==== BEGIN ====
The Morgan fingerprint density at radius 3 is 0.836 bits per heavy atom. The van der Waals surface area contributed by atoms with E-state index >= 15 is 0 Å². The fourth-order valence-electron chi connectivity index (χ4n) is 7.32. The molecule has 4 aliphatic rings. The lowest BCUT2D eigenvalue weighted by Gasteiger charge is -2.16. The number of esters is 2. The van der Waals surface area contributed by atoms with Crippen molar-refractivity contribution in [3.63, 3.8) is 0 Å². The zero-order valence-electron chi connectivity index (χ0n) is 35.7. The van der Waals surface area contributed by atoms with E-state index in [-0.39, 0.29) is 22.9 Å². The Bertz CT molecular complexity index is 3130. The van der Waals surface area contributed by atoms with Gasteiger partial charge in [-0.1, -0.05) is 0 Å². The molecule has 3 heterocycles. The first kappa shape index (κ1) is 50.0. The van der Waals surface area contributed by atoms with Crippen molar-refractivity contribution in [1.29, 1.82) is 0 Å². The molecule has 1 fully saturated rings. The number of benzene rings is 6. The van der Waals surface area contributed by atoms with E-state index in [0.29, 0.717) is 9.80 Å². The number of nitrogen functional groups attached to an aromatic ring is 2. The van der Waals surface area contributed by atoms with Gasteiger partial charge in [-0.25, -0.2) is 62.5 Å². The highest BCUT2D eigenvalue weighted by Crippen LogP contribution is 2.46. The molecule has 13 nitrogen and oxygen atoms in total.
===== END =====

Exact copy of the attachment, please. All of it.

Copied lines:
The Morgan fingerprint density at radius 3 is 0.836 bits per heavy atom. The van der Waals surface area contributed by atoms with E-state index >= 15 is 0 Å². The fourth-order valence-electron chi connectivity index (χ4n) is 7.32. The molecule has 4 aliphatic rings. The lowest BCUT2D eigenvalue weighted by Gasteiger charge is -2.16. The number of esters is 2. The van der Waals surface area contributed by atoms with Crippen molar-refractivity contribution in [3.63, 3.8) is 0 Å². The zero-order valence-electron chi connectivity index (χ0n) is 35.7. The van der Waals surface area contributed by atoms with E-state index in [-0.39, 0.29) is 22.9 Å². The Bertz CT molecular complexity index is 3130. The van der Waals surface area contributed by atoms with Gasteiger partial charge in [-0.1, -0.05) is 0 Å². The molecule has 3 heterocycles. The first kappa shape index (κ1) is 50.0. The van der Waals surface area contributed by atoms with Crippen molar-refractivity contribution in [1.29, 1.82) is 0 Å². The molecule has 1 fully saturated rings. The number of benzene rings is 6. The van der Waals surface area contributed by atoms with E-state index in [0.29, 0.717) is 9.80 Å². The number of nitrogen functional groups attached to an aromatic ring is 2. The van der Waals surface area contributed by atoms with Gasteiger partial charge in [-0.25, -0.2) is 62.5 Å². The highest BCUT2D eigenvalue weighted by Crippen LogP contribution is 2.46. The molecule has 13 nitrogen and oxygen atoms in total.